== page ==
How to know when you’re eligible for compensation from an airline

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Flight delays and cancellations
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Many air travelers don’t know their rights as a passenger or when they are eligible for compensation from an airline.

There are a lot of misconceptions out there about what you may or may not be entitled to if your flight is severely delayed or canceled. As a retired travel agent, here’s what I think you need to know.

Quick links:

What happens if your flight is badly delayed or canceled?

Let’s start out with some facts:

  • Airlines do not and cannot guarantee their schedules due to factors beyond the airlines’ control like bad weather, air traffic delays and mechanical issues.
  • Airlines are not required under federal law to compensate passengers when flights are delayed or canceled. Only certain passengers that are bumped from an oversold flight are eligible for compensation.
  •  There are no federal regulations requiring airlines to put you on another airline’s flight in the event of a lengthy delay or cancellation.
  •  Although the U.S. Department of Transportation (DOT) does not specifically define a significant delay by an airline, it can determine whether you are entitled to a refund on a case by case basis.
  •  In the event of a canceled flight, airlines will rebook passengers on the next available flight (based on seat availability). If you choose not to fly on the rebooked itinerary, the airline will refund the unused ticket (even if non-refundable) along with extra costs incurred for seat selection or a checked bag fee.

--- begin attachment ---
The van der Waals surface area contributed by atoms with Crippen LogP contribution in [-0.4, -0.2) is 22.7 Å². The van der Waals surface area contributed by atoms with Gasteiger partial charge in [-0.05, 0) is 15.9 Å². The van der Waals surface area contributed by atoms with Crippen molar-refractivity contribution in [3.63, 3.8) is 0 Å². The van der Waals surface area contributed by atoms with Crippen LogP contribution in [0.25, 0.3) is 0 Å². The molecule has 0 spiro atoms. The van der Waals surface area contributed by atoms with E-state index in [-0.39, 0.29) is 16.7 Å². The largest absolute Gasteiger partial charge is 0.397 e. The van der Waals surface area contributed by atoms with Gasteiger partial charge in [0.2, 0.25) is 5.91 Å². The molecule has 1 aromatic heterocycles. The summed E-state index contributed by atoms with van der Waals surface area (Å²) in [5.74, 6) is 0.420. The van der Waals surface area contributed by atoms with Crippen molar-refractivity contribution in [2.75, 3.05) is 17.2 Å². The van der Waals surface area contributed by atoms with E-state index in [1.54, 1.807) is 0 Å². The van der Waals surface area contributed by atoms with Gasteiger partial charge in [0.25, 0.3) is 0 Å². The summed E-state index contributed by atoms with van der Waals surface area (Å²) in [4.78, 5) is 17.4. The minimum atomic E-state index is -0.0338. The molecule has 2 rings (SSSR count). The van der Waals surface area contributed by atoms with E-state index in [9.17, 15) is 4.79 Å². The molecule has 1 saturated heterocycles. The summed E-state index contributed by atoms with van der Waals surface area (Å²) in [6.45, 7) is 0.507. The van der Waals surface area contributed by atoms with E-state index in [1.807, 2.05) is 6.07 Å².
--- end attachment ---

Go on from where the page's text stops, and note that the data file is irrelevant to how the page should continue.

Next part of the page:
Here are a few things you can do if you experience a lengthy delay or a canceled flight

First, always download your carrier’s app and Twitter account before you travel. These are the two best way to stay on top of flight departure times/gates.

If your flight is delayed due to weather, it’s likely that all other flights will be late.

If your flight is delayed indefinitely due to a mechanical issue, or if the flight crew is delayed on an incoming flight, ask the airline to give updates on possible departure times.

When your flight is canceled or delayed and you see a need to rebook your itinerary, get in the counter line and call the airline while in line. This double-duty method may speed up the time to speak with an agent. Another popular way to communicate with your airline is to tweet your predicament and ask for assistance.

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If you find a better flight with another airline, ask the first airline to transfer your ticket (endorse) to an alternative carrier (it pays to jot down alternative airline service going to and from your destination before your departure). However, there is no rule requiring an airline to do this.

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Some airlines will not provide any type of amenities like a meal voucher or a hotel room even if the flight departure is hours late, although it pays to ask (nicely).

Remember that gate employees didn’t cause the flight delay or cancellation. Be extra patient and nice to the people that can help you get to where you’re going!

What happens if you are bumped from a flight?

Airlines can and do oversell seats on popular routes knowing that a few ticketed passengers will become “no-shows” due to unforeseen events such as traffic, a flat tire, a missed connection, etc. But what if every ticketed traveler shows up?

Someone will have to leave the flight. But before a passenger is forced to give up their seat due to overbooking, the carrier must ask first for volunteers to give up their seat for compensation.

Keep in mind that there are two kinds of bumps: voluntary and involuntary. More common is voluntary, when a passenger volunteers to take another flight in exchange for compensation. In 2017, for example, around 94% of bumps were voluntary.

If you are bumped off a flight against your will, you qualify for involuntarily denied boarding compensation if:

  • You have a confirmed reservation.
  • You checked-in for your flight on time and arrived at the departure gate on time.